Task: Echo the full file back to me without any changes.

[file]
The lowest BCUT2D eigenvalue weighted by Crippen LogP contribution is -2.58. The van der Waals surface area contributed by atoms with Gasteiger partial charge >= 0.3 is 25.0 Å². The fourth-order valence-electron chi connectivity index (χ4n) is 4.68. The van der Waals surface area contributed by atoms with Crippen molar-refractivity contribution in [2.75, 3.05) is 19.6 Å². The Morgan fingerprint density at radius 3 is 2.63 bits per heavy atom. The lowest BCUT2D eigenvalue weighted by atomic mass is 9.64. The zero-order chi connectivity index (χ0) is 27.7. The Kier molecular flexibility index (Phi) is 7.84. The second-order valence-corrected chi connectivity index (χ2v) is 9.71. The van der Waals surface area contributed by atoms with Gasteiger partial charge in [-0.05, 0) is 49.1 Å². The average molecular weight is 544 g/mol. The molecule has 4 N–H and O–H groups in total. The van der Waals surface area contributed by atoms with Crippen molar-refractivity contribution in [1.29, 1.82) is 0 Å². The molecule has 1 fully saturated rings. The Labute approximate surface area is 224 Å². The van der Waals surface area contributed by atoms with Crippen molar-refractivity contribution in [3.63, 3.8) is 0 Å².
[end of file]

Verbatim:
The lowest BCUT2D eigenvalue weighted by Crippen LogP contribution is -2.58. The van der Waals surface area contributed by atoms with Gasteiger partial charge >= 0.3 is 25.0 Å². The fourth-order valence-electron chi connectivity index (χ4n) is 4.68. The van der Waals surface area contributed by atoms with Crippen molar-refractivity contribution in [2.75, 3.05) is 19.6 Å². The Morgan fingerprint density at radius 3 is 2.63 bits per heavy atom. The lowest BCUT2D eigenvalue weighted by atomic mass is 9.64. The zero-order chi connectivity index (χ0) is 27.7. The Kier molecular flexibility index (Phi) is 7.84. The second-order valence-corrected chi connectivity index (χ2v) is 9.71. The van der Waals surface area contributed by atoms with Gasteiger partial charge in [-0.05, 0) is 49.1 Å². The average molecular weight is 544 g/mol. The molecule has 4 N–H and O–H groups in total. The van der Waals surface area contributed by atoms with Crippen molar-refractivity contribution in [1.29, 1.82) is 0 Å². The molecule has 1 fully saturated rings. The Labute approximate surface area is 224 Å². The van der Waals surface area contributed by atoms with Crippen molar-refractivity contribution in [3.63, 3.8) is 0 Å².